All colors must unite in pursuit of justice

To the editor:

Just what is going on?

I've always, well almost always, believed we had a justice system that worked quite well, at least for me.

Wait! You've guessed already that my skin is what is called "white," my class the middle one, and yes, I'm male, too, and fairly old, as well. Now that I've blown my cover, on to my point.

Just what is going on in this land of ours where our black brothers, and sometimes black sisters too, have their lives all too often interrupted for merely driving or walking while black? And far, far too often, even terminated by officers of the law for no valid reason, as many recent videos suggest.

Furthermore, adding insult to injury, the perpetrators aren't quickly brought to trial. I can't help but grieve and wonder, just what is going on?

Were I a decent cop, and I've known many, some as students, I could hardly bear the horror of five of my fellows shot dead, seven wounded and, but a few days later, three more dispatched to another world with still three more wounded, all by a second vicious slayer enraged by a set-up he experienced as devoid of justice.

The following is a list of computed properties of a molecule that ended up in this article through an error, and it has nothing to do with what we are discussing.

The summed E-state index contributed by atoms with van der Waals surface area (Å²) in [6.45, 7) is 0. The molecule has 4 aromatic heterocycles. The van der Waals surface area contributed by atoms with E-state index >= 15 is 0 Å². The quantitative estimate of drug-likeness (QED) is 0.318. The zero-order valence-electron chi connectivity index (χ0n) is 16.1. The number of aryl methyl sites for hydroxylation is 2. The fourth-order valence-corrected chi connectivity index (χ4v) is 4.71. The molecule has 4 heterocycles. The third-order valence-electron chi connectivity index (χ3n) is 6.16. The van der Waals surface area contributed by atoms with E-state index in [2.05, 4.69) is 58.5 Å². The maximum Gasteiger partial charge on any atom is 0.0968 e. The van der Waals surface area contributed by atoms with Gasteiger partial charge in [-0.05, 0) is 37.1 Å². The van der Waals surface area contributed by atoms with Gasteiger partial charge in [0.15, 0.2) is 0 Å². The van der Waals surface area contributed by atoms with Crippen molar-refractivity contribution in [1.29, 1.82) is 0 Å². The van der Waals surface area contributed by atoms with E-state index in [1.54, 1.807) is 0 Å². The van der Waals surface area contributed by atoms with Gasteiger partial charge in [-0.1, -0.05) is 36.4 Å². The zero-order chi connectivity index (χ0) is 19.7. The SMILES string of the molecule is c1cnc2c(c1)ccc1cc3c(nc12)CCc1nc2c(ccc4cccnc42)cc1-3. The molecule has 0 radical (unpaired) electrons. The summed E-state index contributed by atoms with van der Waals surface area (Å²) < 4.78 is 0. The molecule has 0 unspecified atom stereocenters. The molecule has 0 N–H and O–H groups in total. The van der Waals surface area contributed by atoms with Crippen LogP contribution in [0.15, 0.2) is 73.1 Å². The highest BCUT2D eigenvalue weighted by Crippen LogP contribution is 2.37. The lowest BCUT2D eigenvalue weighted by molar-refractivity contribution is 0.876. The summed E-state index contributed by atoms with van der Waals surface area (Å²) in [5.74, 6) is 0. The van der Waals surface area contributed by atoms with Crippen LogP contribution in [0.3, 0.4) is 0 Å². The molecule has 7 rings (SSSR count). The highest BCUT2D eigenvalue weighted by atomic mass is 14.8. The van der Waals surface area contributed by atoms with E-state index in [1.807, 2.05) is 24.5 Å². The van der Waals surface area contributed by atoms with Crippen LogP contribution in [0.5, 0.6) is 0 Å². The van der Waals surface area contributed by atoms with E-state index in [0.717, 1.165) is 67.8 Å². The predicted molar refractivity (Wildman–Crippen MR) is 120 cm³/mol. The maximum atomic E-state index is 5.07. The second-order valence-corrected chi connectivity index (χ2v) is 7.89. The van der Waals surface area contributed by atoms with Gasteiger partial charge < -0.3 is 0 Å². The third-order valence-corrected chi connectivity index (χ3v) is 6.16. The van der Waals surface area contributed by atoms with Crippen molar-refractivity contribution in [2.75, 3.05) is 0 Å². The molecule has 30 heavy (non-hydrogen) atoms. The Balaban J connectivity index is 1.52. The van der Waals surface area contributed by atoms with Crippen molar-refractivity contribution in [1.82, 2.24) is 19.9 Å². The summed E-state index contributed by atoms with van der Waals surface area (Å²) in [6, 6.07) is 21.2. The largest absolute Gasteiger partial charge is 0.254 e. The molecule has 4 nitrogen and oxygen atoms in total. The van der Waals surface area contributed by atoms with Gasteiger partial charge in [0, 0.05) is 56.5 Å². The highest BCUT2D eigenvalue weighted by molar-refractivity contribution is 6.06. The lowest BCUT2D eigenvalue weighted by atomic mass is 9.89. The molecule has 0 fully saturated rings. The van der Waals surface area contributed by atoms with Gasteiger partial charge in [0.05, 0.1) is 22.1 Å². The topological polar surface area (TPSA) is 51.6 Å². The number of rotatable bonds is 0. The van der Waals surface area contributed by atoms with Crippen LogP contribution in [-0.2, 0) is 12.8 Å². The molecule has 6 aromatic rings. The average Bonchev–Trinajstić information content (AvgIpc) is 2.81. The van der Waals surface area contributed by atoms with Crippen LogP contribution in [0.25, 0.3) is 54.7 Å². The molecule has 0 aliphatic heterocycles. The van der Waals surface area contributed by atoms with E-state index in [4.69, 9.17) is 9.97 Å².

We all should join in a common grief for the loss of those who risk their lives to bring us safety. Strangely, a system, including a few cops to whom black lives seem not to matter, is turning out to be as much a threat to noble officers as to black victims.


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We understand why organizations such as the Fraternal Order of Police and the Patrolmen's Benevolent Association are vital to protect officers from unwarranted assault on their often misunderstood performance of their duties with bravery, courage and dignity.

On the other hand, maintaining solidarity with those officers who murder without justification, demeans our law enforcement institution. All good men and women wearing blue must join the majority of their fellow citizens and root out of service those wayward ones in their midst who bring such fear, anguish and sorrow to us all.

We need justice in our land, where all of us, black, white, brown, yellow and blue join hands in standing up for human dignity, with equal opportunity, non-discriminatory opportunity, for each and every one.

Don Lathrop, Canaan, N.Y.